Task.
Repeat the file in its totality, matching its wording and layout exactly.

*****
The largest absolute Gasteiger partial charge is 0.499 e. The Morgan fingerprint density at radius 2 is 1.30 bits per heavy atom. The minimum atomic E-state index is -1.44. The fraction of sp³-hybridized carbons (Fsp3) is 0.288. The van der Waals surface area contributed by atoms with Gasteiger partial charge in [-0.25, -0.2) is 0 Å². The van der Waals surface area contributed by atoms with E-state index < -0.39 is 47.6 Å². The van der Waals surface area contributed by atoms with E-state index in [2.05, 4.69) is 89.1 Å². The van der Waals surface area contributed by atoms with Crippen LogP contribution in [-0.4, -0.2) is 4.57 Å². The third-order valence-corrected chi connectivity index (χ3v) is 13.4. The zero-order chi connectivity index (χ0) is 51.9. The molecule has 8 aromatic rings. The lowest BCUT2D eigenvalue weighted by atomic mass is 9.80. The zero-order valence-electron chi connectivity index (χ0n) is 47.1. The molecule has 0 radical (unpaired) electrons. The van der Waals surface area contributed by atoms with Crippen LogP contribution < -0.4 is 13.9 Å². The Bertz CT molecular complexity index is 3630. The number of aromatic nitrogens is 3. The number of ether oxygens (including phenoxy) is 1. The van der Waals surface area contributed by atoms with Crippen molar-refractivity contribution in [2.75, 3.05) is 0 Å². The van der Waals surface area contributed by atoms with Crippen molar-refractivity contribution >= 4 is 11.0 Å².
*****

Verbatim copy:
The largest absolute Gasteiger partial charge is 0.499 e. The Morgan fingerprint density at radius 2 is 1.30 bits per heavy atom. The minimum atomic E-state index is -1.44. The fraction of sp³-hybridized carbons (Fsp3) is 0.288. The van der Waals surface area contributed by atoms with Gasteiger partial charge in [-0.25, -0.2) is 0 Å². The van der Waals surface area contributed by atoms with E-state index < -0.39 is 47.6 Å². The van der Waals surface area contributed by atoms with E-state index in [2.05, 4.69) is 89.1 Å². The van der Waals surface area contributed by atoms with Crippen LogP contribution in [-0.4, -0.2) is 4.57 Å². The third-order valence-corrected chi connectivity index (χ3v) is 13.4. The zero-order chi connectivity index (χ0) is 51.9. The molecule has 8 aromatic rings. The lowest BCUT2D eigenvalue weighted by atomic mass is 9.80. The zero-order valence-electron chi connectivity index (χ0n) is 47.1. The molecule has 0 radical (unpaired) electrons. The van der Waals surface area contributed by atoms with Crippen LogP contribution < -0.4 is 13.9 Å². The Bertz CT molecular complexity index is 3630. The number of aromatic nitrogens is 3. The number of ether oxygens (including phenoxy) is 1. The van der Waals surface area contributed by atoms with Crippen molar-refractivity contribution in [2.75, 3.05) is 0 Å². The van der Waals surface area contributed by atoms with Crippen molar-refractivity contribution >= 4 is 11.0 Å².